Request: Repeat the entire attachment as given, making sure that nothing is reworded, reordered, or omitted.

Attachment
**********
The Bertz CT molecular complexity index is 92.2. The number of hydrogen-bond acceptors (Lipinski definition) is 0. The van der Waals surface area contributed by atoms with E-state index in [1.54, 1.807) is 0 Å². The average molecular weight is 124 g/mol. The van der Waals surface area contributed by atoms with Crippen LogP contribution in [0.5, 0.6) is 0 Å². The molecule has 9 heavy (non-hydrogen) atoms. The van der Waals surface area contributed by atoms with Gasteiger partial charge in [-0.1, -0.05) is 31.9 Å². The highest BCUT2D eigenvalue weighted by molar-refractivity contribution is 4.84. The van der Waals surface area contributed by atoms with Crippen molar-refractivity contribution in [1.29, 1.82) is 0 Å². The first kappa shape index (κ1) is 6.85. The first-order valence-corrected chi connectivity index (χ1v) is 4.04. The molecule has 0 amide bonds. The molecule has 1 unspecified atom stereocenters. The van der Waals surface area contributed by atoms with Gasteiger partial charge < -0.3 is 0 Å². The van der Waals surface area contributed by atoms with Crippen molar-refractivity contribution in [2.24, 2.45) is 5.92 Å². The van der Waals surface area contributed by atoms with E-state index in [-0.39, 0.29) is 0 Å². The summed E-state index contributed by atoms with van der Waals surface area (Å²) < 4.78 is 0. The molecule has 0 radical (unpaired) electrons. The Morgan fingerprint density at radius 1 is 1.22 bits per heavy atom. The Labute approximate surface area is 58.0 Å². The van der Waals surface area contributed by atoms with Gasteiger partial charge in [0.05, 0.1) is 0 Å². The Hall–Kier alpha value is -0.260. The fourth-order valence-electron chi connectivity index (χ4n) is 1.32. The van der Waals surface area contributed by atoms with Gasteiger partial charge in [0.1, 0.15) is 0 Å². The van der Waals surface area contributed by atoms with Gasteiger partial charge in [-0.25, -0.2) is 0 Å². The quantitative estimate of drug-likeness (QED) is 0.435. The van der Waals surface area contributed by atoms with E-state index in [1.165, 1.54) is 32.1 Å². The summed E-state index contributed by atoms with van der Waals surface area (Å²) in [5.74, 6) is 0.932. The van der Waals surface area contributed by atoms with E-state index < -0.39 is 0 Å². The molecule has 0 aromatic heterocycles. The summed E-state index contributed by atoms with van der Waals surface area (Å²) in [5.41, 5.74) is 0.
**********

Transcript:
The Bertz CT molecular complexity index is 92.2. The number of hydrogen-bond acceptors (Lipinski definition) is 0. The van der Waals surface area contributed by atoms with E-state index in [1.54, 1.807) is 0 Å². The average molecular weight is 124 g/mol. The van der Waals surface area contributed by atoms with Crippen LogP contribution in [0.5, 0.6) is 0 Å². The molecule has 9 heavy (non-hydrogen) atoms. The van der Waals surface area contributed by atoms with Gasteiger partial charge in [-0.1, -0.05) is 31.9 Å². The highest BCUT2D eigenvalue weighted by molar-refractivity contribution is 4.84. The van der Waals surface area contributed by atoms with Crippen molar-refractivity contribution in [1.29, 1.82) is 0 Å². The first kappa shape index (κ1) is 6.85. The first-order valence-corrected chi connectivity index (χ1v) is 4.04. The molecule has 0 amide bonds. The molecule has 1 unspecified atom stereocenters. The van der Waals surface area contributed by atoms with Gasteiger partial charge < -0.3 is 0 Å². The van der Waals surface area contributed by atoms with Crippen molar-refractivity contribution in [2.24, 2.45) is 5.92 Å². The van der Waals surface area contributed by atoms with E-state index in [-0.39, 0.29) is 0 Å². The summed E-state index contributed by atoms with van der Waals surface area (Å²) < 4.78 is 0. The molecule has 0 radical (unpaired) electrons. The Morgan fingerprint density at radius 1 is 1.22 bits per heavy atom. The Labute approximate surface area is 58.0 Å². The van der Waals surface area contributed by atoms with Gasteiger partial charge in [0.05, 0.1) is 0 Å². The Hall–Kier alpha value is -0.260. The fourth-order valence-electron chi connectivity index (χ4n) is 1.32. The van der Waals surface area contributed by atoms with Gasteiger partial charge in [0.1, 0.15) is 0 Å². The van der Waals surface area contributed by atoms with Gasteiger partial charge in [-0.25, -0.2) is 0 Å². The quantitative estimate of drug-likeness (QED) is 0.435. The van der Waals surface area contributed by atoms with E-state index in [1.165, 1.54) is 32.1 Å². The summed E-state index contributed by atoms with van der Waals surface area (Å²) in [5.74, 6) is 0.932. The van der Waals surface area contributed by atoms with E-state index < -0.39 is 0 Å². The molecule has 0 aromatic heterocycles. The summed E-state index contributed by atoms with van der Waals surface area (Å²) in [5.41, 5.74) is 0.